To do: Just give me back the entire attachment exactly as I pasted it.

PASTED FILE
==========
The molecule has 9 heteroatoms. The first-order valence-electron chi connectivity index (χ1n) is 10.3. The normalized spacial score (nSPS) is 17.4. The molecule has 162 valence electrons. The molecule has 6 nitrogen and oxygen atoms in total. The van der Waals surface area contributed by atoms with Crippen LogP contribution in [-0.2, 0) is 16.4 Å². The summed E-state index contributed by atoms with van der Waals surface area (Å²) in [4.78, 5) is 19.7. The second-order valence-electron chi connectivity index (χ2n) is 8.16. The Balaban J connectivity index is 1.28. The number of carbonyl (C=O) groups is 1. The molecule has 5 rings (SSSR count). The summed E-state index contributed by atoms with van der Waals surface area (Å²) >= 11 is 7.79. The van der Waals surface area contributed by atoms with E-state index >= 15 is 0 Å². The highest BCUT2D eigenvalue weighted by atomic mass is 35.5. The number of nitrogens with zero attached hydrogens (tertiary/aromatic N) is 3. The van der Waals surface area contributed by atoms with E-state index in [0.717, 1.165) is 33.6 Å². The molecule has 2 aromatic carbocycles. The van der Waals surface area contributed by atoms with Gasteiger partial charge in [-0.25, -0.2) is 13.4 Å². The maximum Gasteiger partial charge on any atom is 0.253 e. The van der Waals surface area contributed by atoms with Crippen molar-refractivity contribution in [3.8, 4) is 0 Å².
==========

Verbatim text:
The molecule has 9 heteroatoms. The first-order valence-electron chi connectivity index (χ1n) is 10.3. The normalized spacial score (nSPS) is 17.4. The molecule has 162 valence electrons. The molecule has 6 nitrogen and oxygen atoms in total. The van der Waals surface area contributed by atoms with Crippen LogP contribution in [-0.2, 0) is 16.4 Å². The summed E-state index contributed by atoms with van der Waals surface area (Å²) in [4.78, 5) is 19.7. The second-order valence-electron chi connectivity index (χ2n) is 8.16. The Balaban J connectivity index is 1.28. The number of carbonyl (C=O) groups is 1. The molecule has 5 rings (SSSR count). The summed E-state index contributed by atoms with van der Waals surface area (Å²) >= 11 is 7.79. The van der Waals surface area contributed by atoms with E-state index >= 15 is 0 Å². The highest BCUT2D eigenvalue weighted by atomic mass is 35.5. The number of nitrogens with zero attached hydrogens (tertiary/aromatic N) is 3. The van der Waals surface area contributed by atoms with E-state index in [0.717, 1.165) is 33.6 Å². The molecule has 2 aromatic carbocycles. The van der Waals surface area contributed by atoms with Gasteiger partial charge in [-0.25, -0.2) is 13.4 Å². The maximum Gasteiger partial charge on any atom is 0.253 e. The van der Waals surface area contributed by atoms with Crippen molar-refractivity contribution in [3.8, 4) is 0 Å².